Forager’s Canteen

Wanting to spend a little time with friends Stan & Mary during our interlude here in the North Carolina mountains, we met them for lunch at Forager’s Canteen in Dillsboro, North Carolina. Oh, yum! We’d heard good things about this place from a friend, now we’re qualified to recommend it too! Serving breakfast, lunch, and dinner and with a respectable looking bar it looks as if anytime you arrive, you are in for a taste treat. We did arrive at 11:30 AM for lunch and were grateful we’d timed it to miss the lunch crowd. The food was fabulous, locally sourced and changing with the season. They serve classics with a twist such as a Hamburger with Pimento Cheese and Fried Green Tomatoes or Sweet Potato Tots served either salty or cinnamon sweet. Leaving there after a great visit and a fabulous meal, we’ll definitely return!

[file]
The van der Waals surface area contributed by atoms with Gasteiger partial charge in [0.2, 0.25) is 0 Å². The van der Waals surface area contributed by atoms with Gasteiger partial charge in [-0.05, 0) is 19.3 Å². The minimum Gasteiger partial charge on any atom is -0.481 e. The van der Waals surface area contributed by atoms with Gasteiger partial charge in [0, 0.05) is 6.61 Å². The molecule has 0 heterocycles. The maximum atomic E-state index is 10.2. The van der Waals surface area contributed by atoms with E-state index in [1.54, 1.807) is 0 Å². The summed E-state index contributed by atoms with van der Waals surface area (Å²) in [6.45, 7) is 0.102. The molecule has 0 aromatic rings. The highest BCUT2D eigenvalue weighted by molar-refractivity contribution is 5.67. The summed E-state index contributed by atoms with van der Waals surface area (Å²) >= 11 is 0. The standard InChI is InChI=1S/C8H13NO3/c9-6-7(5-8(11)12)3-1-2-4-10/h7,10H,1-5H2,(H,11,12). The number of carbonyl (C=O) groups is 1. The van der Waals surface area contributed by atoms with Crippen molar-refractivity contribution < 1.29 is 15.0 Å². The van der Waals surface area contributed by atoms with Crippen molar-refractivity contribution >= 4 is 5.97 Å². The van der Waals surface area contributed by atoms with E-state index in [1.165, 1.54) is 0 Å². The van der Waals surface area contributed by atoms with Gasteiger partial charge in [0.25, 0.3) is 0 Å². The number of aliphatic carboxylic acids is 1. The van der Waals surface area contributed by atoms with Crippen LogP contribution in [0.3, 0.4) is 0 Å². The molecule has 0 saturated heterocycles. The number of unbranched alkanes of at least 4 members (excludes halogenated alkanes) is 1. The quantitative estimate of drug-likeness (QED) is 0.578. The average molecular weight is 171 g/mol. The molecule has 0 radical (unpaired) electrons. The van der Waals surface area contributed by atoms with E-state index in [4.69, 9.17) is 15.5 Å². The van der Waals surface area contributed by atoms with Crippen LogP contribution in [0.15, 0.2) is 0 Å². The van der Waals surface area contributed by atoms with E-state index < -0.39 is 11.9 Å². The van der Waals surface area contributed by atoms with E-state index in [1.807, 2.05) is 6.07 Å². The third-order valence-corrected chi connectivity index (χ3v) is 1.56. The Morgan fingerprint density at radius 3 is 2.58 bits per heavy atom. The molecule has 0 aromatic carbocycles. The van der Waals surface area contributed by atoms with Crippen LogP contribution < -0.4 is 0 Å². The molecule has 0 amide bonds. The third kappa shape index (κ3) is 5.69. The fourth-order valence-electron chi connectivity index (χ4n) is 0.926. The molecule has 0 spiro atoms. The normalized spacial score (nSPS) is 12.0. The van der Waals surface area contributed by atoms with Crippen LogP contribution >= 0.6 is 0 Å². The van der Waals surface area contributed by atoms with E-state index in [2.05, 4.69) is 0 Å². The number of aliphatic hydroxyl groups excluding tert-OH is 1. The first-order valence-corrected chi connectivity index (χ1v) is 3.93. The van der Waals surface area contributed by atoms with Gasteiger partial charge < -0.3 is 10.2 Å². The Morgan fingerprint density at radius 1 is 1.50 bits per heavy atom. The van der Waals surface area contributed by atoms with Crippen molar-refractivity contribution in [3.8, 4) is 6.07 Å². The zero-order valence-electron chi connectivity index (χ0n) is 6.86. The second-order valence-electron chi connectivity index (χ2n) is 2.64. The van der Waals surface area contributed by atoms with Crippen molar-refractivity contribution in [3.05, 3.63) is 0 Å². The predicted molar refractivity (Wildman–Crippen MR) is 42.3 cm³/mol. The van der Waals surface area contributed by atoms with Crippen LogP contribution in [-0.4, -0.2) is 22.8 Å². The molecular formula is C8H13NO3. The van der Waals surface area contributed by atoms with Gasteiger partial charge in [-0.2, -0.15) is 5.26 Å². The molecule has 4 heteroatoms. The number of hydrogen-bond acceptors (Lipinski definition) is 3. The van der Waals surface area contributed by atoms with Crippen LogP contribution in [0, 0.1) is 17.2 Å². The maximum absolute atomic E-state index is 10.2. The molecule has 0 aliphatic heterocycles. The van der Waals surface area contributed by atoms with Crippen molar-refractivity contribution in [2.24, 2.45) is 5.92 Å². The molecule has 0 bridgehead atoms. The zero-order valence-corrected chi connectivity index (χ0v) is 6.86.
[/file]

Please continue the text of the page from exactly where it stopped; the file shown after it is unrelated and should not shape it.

A Couple More GCs

As our great 2019 cross country adventure winds down we find ourselves deadheading toward the house even more quickly than we planned because we have an appointment this afternoon. But it’s a gorgeous October morning in Tennessee and we’ve got enough time to linger here at the Greene County I-81 Rest Area for a few minutes to find the two geocaches hidden here as well as to stretch our legs and to just appreciate the scenery. Yes, we’re still geocaching although not so intensely as we were back in 2014 but really do appreciate the reasons to be a part of this amazing worldwide game.

Hilltop League Winner